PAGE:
Their imaginations then take over to breathe new life into 1970s teak telephone tables on which sat Trimphones, battered, sad, old wooden toys whose original owners now have grandchildren of their own, burst armchairs on which young mums nursed their newborns, and dining tables around which generations gathered to chatter and pass plates.

The talented duo turn the traditional into the contemporary

The pair take delight in not only piecing together the very fabric of a tired item that may have been broken over time, they also relish the opportunity to ponder its past and the journey it has travelled en route to their Barras workshop.

Although they have retained the Wash House as a space that’s conducive to storage, and the dirty work of sanding, painting and polishing, Denise and Kate recently moved into MacKinnon Mills in Coatbridge, where they have a presence from 10am to 5pm, seven days a week.

Within new space The Hub, which opens its doors at the Mills on July 3, Endless has gallery space from which to showcase its offbeat creations.

Within the shopping destination, Denise and Kate have created the Oasis Room – a chill-out zone where they can make their own indelible mark on a blank canvas.

“We want to give it an holistic and vintage feel. Our aim is to give it a whole different vibe,” explained Denise, whose neighbours at the Mills include a masseur and hairdresser.

“We want people on board who will feel invested in it – one big happy team of people who are quite creative, a little cavern of creative juices. We’d like to mirror what is happening at the Wash House, with the difference being that people can come in, see us at work, and chat to us about their ideas.”

The Barras workshop is also used for storage

The entrepreneurs describe their target market as mums like them, with a disposable income to spend on unusual items for the home.

Kate, who sees age before beauty, continued: “Home is everything, wellbeing is everything, those are the two things we will be concentrating on.”

Increasingly, customers are charging Denise and Kate with responsibility for more than just the aesthetics of a piece.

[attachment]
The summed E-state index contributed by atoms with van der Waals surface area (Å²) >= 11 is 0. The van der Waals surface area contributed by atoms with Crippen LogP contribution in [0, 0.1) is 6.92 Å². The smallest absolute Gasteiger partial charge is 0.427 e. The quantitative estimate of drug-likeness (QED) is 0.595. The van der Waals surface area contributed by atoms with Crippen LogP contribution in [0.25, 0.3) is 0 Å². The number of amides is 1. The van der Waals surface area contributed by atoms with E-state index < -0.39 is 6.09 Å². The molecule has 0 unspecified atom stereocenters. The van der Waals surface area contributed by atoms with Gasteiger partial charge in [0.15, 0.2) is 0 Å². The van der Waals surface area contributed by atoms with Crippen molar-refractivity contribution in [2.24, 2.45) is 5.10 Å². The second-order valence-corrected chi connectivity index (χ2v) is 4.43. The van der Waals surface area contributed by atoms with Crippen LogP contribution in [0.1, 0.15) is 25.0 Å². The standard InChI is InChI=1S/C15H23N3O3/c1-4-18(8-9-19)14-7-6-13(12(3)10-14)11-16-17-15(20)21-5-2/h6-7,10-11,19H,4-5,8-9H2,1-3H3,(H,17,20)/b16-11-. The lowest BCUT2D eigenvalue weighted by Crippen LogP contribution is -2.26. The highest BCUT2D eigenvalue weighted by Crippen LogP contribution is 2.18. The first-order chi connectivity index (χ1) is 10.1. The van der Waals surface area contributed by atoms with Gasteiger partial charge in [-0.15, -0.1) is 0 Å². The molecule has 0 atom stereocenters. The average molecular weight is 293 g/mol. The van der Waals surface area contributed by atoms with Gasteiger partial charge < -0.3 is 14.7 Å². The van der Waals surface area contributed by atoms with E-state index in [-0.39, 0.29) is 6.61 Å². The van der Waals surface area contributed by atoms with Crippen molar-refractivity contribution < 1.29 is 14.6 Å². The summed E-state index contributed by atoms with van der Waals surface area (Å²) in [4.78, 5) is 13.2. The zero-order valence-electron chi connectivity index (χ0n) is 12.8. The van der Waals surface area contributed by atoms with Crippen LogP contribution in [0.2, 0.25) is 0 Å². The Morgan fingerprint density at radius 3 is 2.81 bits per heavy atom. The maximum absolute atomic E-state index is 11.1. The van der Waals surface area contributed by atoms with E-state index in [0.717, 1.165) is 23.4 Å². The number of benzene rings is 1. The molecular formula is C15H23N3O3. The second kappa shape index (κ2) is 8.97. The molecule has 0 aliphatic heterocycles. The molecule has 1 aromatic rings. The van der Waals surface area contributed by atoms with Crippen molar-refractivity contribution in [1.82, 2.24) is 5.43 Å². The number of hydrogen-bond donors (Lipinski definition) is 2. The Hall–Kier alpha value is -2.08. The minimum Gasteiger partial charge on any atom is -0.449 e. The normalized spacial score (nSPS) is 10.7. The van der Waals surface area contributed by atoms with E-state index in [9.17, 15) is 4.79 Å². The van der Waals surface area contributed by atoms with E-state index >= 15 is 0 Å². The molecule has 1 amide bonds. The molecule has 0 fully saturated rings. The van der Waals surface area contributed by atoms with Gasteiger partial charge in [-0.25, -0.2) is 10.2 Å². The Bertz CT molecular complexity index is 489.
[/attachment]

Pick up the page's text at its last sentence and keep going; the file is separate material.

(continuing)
In a service the women describe as a cross between TV shows The Repair Shop and Money for Nothing, they are being asked to give the kiss of life to items that are of huge sentimental value, but in their present state do not sit comfortably within a stylish home environment.

Take client, Claudia Dursun, who asked Endless to restore a small stool owned by her late grandmother.

Before: Claudia’s late gran’s stool had seen better days

Kate transformed it from a tattered and battered, redundant footstool into a contemporary piece that’s not only functional, it’s also a conversation-starter when guests visit Claudia’s home.

After: Claudia was thrilled by the transformation

“She may not have gone into a shop and spent £95 on an off-the-shelf stool, but what we have done for £95 is bring it back to life,” explained Denise, whose upcycled catalogue also includes mirrors, dressers and bureaux.

“We didn’t realise how popular commissions would be. They are for people with an attachment to a sentiment.”

Denise and Kate share their Barras workshop space with some of Glasgow’s most quirky designers

Delighted with the end result, Claudia took to social media to express her gratitude.

She posted: “Thanks to Kate, she’s turned an old fashioned, unusable piece of furniture into a stylish interior piece that will be forever loved in our home. Thank you, Endless, for doing such an amazing job. I absolutely love it. It’s even more more beautiful than I had imagined.”